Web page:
Concussions: Why such a headache?

Concussions: Why such a headache?

by Logan Gilman

If you’ve watched the news in the past year, it’s a pretty safe bet you’ve heard or seen the word “concussion”. A concussion happens from a blow to the head or body that shakes the brain and causes it to slam against the inside of the skull. Symptoms of concussions include headaches, dizziness, nausea or vomiting, difficulty with concentration and memory loss.
The safety of the game of football has been under speculation lately, thanks to many serious and life-threatening brain injuries to adolescents who play the game. Seven high school football players have died this year alone.
Three-time concussion victim, senior Clay Cooper said of his past injuries, “You can’t do the things that you normally do. You can’t think very well, like you can’t understand things as much as usual.”
At least 50 youth football players from 20 different states have died or sustained serious head injuries on the field since 1997. Steps have been taken to make the game safer, such as moving the kickoff line five yards closer to the end zone so players don’t have as much of a running start before colliding. Programs have been put in place such as the “Heads Up Football Program,” whose goal is to teach players at a young age the correct way to tackle and block. But even with all of these recent efforts, more players have died this year than ever before.
“After the game, I went to untie my shoes and I couldn’t reach my feet. I started crying uncontrollably, and I started losing feeling in my body. People came around and asked if I needed help, and I couldn’t talk or answer anything. It’s like being stuck in a snow globe, being able to look out at the world and not being able to interact with them,” Concussion victim Ryan Kohlhof said. “It was a very scary feeling. I was honestly worried about my health. It was a very abysmal feeling.”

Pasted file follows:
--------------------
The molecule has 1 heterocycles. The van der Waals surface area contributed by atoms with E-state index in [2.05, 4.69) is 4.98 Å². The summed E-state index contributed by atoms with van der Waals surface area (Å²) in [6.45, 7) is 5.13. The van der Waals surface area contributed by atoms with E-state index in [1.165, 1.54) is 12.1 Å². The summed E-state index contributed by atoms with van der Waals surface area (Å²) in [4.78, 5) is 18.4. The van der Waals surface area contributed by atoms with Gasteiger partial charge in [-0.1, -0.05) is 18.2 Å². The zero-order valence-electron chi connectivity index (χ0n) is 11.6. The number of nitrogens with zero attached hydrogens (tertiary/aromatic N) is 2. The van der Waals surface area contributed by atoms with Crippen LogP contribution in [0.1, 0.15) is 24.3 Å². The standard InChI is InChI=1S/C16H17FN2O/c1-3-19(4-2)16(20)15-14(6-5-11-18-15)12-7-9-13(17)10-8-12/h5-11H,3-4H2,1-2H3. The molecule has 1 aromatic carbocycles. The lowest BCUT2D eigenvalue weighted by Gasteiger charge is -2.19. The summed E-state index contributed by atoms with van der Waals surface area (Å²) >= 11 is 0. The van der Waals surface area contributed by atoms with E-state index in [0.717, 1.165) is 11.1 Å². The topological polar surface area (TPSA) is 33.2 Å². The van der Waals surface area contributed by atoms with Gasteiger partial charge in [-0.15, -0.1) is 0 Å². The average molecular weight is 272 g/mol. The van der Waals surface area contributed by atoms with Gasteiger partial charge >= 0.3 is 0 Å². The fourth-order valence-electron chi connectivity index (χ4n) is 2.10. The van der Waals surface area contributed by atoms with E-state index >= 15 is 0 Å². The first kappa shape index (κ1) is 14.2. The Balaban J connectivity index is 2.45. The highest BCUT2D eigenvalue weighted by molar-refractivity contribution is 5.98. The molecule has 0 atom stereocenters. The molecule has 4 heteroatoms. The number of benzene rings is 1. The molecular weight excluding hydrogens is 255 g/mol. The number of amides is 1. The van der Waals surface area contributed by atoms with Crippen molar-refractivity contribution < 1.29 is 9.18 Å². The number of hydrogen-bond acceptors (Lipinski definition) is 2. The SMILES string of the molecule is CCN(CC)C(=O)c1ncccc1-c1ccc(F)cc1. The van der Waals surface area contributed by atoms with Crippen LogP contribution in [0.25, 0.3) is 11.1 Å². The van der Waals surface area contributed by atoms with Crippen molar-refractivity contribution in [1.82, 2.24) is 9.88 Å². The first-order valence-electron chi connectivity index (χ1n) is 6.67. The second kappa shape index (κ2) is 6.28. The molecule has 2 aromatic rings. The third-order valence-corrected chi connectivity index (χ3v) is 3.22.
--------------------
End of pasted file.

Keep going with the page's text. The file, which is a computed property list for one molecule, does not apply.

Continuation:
High school football players are nearly twice as likely to get a concussion or a serious brain injury than a college football player. This is because high school football players are somewhere in between the ages of 14 and 18 years old, while brains are still developing.
On average, at least one player sustains a mild concussion in nearly every American football game played. And this is just the recorded cases. Nearly 32-percent of high school football players don’t report concussions. There is a notion that surrounds the game of football, and young men in general, that if you have to sit out, you’re a wuss or a baby. This idea needs to be changed before there will be real progress toward lowering the number of head injuries in football.
An estimated 1.1 million kids played high school football in the 2014 season. An estimated half of those kids who played suffered an injury.  25-percent of the injuries recorded were concussions. That equals approximately 137,500 concussions suffered by high school football players each year. That’s a staggering number.
Many questions lie ahead for the future of football. How can we make the game safer without completely changing it? While many people have different opinions on what should be done with the game, one thing is for sure: Most people love the game of football, but nobody likes to see kids getting killed or injured while playing.